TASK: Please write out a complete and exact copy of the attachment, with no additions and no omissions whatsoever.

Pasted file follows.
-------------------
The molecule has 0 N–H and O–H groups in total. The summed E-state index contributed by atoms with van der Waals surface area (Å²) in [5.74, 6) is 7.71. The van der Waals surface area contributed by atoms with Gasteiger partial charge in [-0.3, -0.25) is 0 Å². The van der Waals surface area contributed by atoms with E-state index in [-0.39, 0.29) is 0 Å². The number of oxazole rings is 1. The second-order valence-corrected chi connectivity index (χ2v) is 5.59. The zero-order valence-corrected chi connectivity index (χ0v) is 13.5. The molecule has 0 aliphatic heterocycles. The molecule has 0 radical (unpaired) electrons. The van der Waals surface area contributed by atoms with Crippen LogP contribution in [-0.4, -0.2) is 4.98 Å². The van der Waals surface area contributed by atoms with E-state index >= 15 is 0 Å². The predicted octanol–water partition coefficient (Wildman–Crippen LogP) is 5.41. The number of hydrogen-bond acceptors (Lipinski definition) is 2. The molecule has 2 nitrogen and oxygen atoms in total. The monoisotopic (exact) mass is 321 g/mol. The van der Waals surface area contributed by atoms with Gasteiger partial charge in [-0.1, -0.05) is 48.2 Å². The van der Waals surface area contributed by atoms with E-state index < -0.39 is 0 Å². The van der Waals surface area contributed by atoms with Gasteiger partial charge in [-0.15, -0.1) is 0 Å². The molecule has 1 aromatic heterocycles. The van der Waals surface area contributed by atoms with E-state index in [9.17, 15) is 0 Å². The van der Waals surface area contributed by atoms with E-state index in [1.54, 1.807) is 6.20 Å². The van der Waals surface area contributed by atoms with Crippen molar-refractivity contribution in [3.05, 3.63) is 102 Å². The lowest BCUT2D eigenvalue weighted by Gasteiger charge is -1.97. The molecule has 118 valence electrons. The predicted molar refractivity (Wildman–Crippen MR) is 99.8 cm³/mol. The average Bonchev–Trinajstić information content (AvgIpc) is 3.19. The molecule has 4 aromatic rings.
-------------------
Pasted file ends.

The molecule has 0 N–H and O–H groups in total. The summed E-state index contributed by atoms with van der Waals surface area (Å²) in [5.74, 6) is 7.71. The van der Waals surface area contributed by atoms with Gasteiger partial charge in [-0.3, -0.25) is 0 Å². The van der Waals surface area contributed by atoms with E-state index in [-0.39, 0.29) is 0 Å². The number of oxazole rings is 1. The second-order valence-corrected chi connectivity index (χ2v) is 5.59. The zero-order valence-corrected chi connectivity index (χ0v) is 13.5. The molecule has 0 aliphatic heterocycles. The molecule has 0 radical (unpaired) electrons. The van der Waals surface area contributed by atoms with Crippen LogP contribution in [-0.4, -0.2) is 4.98 Å². The van der Waals surface area contributed by atoms with E-state index >= 15 is 0 Å². The predicted octanol–water partition coefficient (Wildman–Crippen LogP) is 5.41. The number of hydrogen-bond acceptors (Lipinski definition) is 2. The molecule has 2 nitrogen and oxygen atoms in total. The monoisotopic (exact) mass is 321 g/mol. The van der Waals surface area contributed by atoms with Gasteiger partial charge in [-0.1, -0.05) is 48.2 Å². The van der Waals surface area contributed by atoms with E-state index < -0.39 is 0 Å². The van der Waals surface area contributed by atoms with Gasteiger partial charge in [-0.15, -0.1) is 0 Å². The molecule has 1 aromatic heterocycles. The van der Waals surface area contributed by atoms with E-state index in [9.17, 15) is 0 Å². The van der Waals surface area contributed by atoms with E-state index in [1.54, 1.807) is 6.20 Å². The van der Waals surface area contributed by atoms with Crippen molar-refractivity contribution in [3.05, 3.63) is 102 Å². The lowest BCUT2D eigenvalue weighted by Gasteiger charge is -1.97. The molecule has 118 valence electrons. The predicted molar refractivity (Wildman–Crippen MR) is 99.8 cm³/mol. The average Bonchev–Trinajstić information content (AvgIpc) is 3.19. The molecule has 4 aromatic rings.